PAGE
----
Interesting discussion. I have two daughters who transitioned from metro rep juniors playing structured offense to teams that are less organized. The move involves not just a change in playing style, but also the loss of key playing relationships built over many years. Additionally, improvisation teams often include players considered second-tier at their home clubs when they were juniors.

When team offense is 95% improvisation, with coaches who are not strong influences, the following playing behaviors tend to emerge:

First, Greedy players who demand possession and won't pass. These players, often with dominant personalities, call players together to set up plays that invariably make them look good. Greedy guards tend to value themselves based on individual scoring tallies and ignore their low shooting percentages, stretched passes, and turnovers.

Second Dribble-first drivers. These players won't pass, fail to recognize the hard work of others in creating time and space through ball reversals, and instinctively drive into congestion to put up low-percentage floaters or layups. They have little understanding of number/size mismatches and become turnover machines when facing capable defenses.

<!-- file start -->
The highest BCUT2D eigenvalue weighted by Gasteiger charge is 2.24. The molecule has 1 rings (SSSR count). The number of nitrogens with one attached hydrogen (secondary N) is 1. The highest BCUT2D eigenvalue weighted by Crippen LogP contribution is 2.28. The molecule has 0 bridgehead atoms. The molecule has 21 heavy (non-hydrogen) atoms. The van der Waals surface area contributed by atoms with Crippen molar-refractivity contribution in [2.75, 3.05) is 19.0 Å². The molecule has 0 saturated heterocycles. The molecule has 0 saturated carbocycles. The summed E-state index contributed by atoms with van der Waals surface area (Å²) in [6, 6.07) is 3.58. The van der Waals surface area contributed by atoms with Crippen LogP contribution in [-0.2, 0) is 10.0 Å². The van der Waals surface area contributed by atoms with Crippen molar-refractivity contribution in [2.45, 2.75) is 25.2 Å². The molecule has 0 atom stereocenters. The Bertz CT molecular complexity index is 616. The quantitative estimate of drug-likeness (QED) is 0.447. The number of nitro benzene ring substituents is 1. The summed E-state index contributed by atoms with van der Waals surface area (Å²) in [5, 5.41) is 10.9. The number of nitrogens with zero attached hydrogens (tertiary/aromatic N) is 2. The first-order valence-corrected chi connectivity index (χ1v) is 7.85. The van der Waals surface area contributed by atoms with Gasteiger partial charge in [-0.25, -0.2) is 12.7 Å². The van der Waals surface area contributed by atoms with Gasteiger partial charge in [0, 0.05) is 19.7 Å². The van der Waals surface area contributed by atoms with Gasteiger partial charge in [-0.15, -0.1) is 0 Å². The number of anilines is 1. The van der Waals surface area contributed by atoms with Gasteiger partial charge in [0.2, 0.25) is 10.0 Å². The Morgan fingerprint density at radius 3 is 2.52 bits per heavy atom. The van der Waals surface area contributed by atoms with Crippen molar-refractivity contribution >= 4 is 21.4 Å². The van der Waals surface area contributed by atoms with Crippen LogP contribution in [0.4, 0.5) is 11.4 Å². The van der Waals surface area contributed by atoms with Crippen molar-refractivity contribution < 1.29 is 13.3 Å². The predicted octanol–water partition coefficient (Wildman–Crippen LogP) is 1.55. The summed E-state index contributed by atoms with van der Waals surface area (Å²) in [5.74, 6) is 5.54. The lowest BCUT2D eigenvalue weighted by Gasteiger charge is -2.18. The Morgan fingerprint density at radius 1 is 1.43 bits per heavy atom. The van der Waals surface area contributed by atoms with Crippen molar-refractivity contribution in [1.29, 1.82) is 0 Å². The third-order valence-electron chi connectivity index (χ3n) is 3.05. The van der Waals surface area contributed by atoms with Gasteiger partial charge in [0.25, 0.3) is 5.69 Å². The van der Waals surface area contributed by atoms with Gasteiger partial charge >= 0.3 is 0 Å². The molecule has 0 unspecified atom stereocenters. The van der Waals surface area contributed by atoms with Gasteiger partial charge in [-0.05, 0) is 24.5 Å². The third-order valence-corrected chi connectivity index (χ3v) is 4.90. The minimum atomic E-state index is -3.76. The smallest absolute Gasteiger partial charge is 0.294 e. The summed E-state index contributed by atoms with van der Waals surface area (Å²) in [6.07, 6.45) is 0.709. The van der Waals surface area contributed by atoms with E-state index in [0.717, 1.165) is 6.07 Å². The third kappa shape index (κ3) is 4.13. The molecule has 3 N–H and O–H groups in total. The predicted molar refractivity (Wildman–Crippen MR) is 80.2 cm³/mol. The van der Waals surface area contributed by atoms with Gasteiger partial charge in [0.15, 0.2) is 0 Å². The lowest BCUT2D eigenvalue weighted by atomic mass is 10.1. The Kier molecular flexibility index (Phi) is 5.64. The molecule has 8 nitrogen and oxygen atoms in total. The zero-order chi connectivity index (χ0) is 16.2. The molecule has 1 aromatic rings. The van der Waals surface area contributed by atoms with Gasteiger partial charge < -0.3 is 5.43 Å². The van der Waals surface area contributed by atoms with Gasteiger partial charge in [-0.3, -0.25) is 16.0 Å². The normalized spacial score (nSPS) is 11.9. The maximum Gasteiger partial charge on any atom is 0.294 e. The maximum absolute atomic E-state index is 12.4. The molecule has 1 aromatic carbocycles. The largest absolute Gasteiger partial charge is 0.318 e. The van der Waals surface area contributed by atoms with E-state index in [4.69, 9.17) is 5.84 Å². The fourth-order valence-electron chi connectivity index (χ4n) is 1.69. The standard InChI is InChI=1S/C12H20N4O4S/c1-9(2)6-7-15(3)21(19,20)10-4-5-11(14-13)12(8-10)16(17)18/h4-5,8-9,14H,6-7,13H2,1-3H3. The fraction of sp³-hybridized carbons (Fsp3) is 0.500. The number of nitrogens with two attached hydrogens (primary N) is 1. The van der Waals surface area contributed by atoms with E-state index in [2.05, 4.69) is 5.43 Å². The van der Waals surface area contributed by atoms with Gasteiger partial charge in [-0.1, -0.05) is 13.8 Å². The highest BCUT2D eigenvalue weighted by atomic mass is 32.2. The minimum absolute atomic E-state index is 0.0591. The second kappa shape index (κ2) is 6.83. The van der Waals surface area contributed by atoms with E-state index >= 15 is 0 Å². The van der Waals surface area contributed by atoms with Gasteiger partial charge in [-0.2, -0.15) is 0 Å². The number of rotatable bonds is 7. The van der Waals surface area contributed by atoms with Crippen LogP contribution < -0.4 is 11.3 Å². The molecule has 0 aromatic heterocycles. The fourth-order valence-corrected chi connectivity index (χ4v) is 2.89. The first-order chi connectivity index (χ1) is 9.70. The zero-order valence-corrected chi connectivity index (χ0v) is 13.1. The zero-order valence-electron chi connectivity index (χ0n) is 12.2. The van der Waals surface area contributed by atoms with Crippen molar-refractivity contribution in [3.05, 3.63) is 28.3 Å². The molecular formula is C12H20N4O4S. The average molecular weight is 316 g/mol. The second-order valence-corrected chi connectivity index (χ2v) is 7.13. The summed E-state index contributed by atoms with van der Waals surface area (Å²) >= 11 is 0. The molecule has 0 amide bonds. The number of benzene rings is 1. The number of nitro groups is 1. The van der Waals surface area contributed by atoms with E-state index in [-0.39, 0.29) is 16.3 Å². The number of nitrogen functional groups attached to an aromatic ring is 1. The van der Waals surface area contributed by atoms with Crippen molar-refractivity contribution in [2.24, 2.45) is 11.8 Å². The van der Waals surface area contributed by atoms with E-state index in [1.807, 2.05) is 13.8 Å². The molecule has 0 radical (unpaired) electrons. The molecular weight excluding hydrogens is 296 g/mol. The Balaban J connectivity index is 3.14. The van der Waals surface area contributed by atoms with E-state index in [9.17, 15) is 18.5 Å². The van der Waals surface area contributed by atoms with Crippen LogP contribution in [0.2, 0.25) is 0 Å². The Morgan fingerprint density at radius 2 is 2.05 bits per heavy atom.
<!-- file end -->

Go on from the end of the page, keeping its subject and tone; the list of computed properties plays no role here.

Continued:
Third Guards who meander and engage in hero balling. They don't fill the lanes during transitions and frequently drive to the basket on their own.

Fourth Pass-dependent bigs with reduced offensive presence. In weaker improv teams, bigs may be forced to support greedy guards by setting high on-ball screens that are often ignored. Teammates do not know how to react to off-ball screens set by bigs. For many bigs, this is the first time they realize the great service they had received from structured systems and quality guards at their former clubs.

How to cope? I offer two adjustments.

1. Inject accountability. Coaches need to censure guards that waste possessions. While a hero ball drive might make a highlight reel, consider the four previous attempts that resulted in lost possessions. Coaches may not excel at systems or plays, but they can at least track offensive possessions, note who was involved and who was not, and analyze the relative success rate of actions during transitions and against settled defenses. Club administrators, even without access to quality coaches, can arrange video coverage and study film. Real-time play often confirms coaches' intuitions, ignoring contradictory evidence. Psychologists call this confirmation bias, and it is prevalent in basketball. Meticulous film analysis helps bridge this gap.

2. Bigs need to be more conscientious and somewhat cynical in making reads on offense. Assess the propensity for ball reversals, whether teammates hurry the offense, and if particular guards use the screens set. In situations of less confidence or more uncertainty, bigs must work harder to gain superior rebounding positions on the weak side. When cutting, anticipate that the pass may not be good and do everything possible to improve it: cut in front of defenders, show clear hand targets, and be prepared to fight to keep passing lanes open. In general, avoid pick-and-roll situations if the guard struggles to pass, as they can become turnover hazards.